• Know your Data Structures & Algorithms! If you read my interview experience you would see almost every question revolved around some data structure or the other. I suggest you review all popular data structures and algorithms and see how you can solve different problems using these data structures. On top of that it goes without saying that algorithms such as post order, pre order and in order traversal of a tree, traversing a linked list, reversing a linked list, reversing a string , hash tables, binary search trees, sorting algorithms, recursion vs. iterative should be on your finger tips! You should also be able to derive the space and time complexities of your code and how could you further optimize it.
  • Practice coding on a white board: Most of us have a mindset that we can only code using our editor and compiler to be sure that we have done it correctly. However life is not that straight forward! During your interviews you would have to write a piece of code on the white board where you won’t be having the services of our old friend “compiler”. I realized it during my interview that writing code on a white board is something that needs practice. So I suggest while you prepare for your interview get a white board and practice all your codes on it. Have a friend go through them with you once you have written them down.
  • Ask questions (logical): Most of the questions that are presented in the interview are very vague and it has a purpose. The interviewer is looking at how you dissect the problem before coming up with the solution; do you have that thinking ability to properly understand the problem before coming up with a solution for example “Delete a specific node from a linked list” if you jump straight down on writing a code for deleting a node without even being sure what kind of a linked list we have you are getting yourself in trouble! You can ask your interviewer questions like “is it a singly linked list? Doubly or circular linked list?” “What kind of data does It store” etc. This gives the interviewer an impression that you have the thinking skills to properly nail down a problem so that you are sure that you understood it fully. Probe for more details !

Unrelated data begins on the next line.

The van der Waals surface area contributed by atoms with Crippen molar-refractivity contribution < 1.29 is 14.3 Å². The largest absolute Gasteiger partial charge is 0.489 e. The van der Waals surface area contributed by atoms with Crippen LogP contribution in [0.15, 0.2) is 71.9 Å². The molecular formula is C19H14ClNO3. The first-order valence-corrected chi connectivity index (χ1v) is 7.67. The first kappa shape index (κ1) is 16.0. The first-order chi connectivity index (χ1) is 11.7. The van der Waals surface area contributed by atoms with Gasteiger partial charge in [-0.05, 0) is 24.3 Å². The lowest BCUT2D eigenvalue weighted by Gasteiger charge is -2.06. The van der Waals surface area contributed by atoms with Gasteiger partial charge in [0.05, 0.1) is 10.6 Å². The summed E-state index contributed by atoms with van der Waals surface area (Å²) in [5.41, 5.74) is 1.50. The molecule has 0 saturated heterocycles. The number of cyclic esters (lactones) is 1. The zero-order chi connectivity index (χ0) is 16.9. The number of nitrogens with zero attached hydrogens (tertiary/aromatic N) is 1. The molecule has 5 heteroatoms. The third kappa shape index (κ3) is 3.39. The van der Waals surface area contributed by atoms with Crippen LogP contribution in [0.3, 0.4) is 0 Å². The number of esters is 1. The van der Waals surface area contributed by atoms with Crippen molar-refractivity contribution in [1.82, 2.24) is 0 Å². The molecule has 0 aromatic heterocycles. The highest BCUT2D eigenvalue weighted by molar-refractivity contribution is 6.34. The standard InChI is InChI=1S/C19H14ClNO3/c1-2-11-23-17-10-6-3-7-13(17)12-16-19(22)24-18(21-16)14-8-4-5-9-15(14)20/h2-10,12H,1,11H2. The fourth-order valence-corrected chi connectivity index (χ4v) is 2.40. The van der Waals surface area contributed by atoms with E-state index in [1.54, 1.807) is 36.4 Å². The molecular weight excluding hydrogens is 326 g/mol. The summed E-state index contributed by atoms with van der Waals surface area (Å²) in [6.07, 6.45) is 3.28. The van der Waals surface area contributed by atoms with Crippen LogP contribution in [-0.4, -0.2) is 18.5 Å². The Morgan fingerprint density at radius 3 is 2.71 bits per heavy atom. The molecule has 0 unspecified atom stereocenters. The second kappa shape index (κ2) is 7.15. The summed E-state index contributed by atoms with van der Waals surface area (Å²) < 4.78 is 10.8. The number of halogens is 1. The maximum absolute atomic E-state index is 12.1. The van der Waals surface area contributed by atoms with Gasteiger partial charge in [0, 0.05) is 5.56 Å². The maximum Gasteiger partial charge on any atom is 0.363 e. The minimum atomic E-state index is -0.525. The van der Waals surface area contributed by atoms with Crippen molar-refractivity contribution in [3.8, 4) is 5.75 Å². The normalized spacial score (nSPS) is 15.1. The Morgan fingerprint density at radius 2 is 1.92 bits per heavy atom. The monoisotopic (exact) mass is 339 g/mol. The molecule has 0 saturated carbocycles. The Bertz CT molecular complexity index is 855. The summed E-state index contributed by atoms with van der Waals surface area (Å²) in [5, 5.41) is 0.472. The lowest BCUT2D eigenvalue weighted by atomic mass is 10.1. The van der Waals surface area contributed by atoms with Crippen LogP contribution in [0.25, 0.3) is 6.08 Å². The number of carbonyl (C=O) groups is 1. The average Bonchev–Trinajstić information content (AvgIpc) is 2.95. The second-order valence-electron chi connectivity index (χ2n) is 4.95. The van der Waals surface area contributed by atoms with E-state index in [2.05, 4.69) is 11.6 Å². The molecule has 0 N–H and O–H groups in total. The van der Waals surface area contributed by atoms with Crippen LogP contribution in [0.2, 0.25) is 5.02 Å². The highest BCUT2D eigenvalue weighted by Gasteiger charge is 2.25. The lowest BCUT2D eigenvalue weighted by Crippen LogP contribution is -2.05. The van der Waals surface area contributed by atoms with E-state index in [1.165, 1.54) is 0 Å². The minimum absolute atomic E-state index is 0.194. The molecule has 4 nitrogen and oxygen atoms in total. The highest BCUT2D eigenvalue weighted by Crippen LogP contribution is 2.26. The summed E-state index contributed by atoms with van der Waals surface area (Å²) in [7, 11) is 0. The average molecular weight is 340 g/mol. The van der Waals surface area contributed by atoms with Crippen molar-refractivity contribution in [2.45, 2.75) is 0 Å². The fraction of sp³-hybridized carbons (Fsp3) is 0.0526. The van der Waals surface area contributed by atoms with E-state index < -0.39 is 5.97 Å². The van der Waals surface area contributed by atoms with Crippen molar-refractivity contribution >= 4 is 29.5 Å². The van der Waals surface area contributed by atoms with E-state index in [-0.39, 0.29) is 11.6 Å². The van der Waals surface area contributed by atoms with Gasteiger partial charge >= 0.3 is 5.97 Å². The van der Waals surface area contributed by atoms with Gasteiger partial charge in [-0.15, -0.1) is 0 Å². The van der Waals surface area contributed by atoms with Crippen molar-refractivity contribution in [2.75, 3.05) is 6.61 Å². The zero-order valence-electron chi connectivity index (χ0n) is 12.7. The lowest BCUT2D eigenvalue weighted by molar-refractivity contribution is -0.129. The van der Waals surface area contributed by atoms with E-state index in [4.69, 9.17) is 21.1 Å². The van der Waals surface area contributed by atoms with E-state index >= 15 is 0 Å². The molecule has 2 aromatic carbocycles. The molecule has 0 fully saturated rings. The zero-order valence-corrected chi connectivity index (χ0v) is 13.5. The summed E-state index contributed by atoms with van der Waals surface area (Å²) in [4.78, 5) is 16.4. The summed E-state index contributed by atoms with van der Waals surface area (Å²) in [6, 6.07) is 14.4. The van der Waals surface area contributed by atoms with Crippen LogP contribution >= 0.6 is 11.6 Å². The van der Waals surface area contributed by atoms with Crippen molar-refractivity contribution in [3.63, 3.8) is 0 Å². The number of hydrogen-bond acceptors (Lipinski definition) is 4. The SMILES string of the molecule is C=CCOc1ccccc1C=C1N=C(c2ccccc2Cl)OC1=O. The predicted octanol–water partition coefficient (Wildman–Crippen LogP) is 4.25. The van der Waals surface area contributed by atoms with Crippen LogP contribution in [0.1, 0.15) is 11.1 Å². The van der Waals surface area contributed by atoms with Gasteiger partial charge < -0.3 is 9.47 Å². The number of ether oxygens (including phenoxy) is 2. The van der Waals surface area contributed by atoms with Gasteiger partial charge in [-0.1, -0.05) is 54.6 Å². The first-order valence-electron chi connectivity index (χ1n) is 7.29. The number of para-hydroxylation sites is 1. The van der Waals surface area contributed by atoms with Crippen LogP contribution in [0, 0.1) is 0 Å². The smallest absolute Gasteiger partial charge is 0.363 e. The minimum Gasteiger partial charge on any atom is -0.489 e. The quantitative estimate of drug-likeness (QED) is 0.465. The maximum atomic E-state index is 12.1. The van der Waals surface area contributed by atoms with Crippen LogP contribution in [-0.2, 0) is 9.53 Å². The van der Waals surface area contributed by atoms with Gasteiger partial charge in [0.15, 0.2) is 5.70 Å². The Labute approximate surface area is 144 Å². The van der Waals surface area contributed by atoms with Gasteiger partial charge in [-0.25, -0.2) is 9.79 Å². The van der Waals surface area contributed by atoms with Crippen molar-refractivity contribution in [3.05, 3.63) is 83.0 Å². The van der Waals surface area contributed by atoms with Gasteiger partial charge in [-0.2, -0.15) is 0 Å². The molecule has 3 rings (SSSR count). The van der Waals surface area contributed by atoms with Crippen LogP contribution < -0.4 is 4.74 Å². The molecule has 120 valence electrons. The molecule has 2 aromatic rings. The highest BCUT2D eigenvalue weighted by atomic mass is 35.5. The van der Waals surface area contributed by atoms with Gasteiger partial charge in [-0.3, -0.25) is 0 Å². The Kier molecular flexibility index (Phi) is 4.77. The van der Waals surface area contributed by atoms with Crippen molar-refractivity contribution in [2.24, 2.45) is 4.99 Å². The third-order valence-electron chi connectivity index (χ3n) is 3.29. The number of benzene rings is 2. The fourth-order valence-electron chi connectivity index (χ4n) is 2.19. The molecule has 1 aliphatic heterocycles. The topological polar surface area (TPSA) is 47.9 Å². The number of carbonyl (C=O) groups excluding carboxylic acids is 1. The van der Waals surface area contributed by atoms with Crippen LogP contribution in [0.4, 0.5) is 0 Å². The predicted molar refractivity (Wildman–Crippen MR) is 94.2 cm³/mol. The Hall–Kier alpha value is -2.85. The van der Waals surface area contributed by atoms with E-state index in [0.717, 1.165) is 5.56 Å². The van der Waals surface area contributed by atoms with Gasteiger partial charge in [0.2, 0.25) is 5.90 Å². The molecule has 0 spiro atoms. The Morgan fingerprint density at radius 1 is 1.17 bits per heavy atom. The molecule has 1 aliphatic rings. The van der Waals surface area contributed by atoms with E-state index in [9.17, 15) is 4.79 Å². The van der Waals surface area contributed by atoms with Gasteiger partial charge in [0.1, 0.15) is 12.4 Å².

• Don’t panic: Even though you might have practiced a lot of common interview questions but the actual interview questions might still be different. Just ensure that you have covered all the bases by revising all core concepts and make use of them to come up with a solution. The interviewers are not looking at exact answers to a problem rather how you approach a problem when pushed in a difficult situation. There is no harm in asking the interviewer to elaborate on the question if you couldn’t understand it the first time. Be confident!

  • Think aloud: As I just mentioned above that Interviewers are not looking for an exact solution to a problem and most of the times are looking how you approach a problem. The major thing here is that even if you are bogged down by the problem on hand; talk out aloud your thought process so the interviewer knows exactly on what lines your mind is thinking. I have seen many real examples of people who failed to solve a problem yet got offers because they were clear in communication with the interviewer.  I was confident enough in all the programming questions that were thrown at me so most of the time I dived straight into coding them on the white board which lead to an interviewer giving me feedback that “most of the interviewers don’t want you to jump straight into the code rather than thinking and doing some homework on the problem talking aloud”. So in a nut shell don’t dive straight into code and talk through your algorithm with your interviewer before writing the code.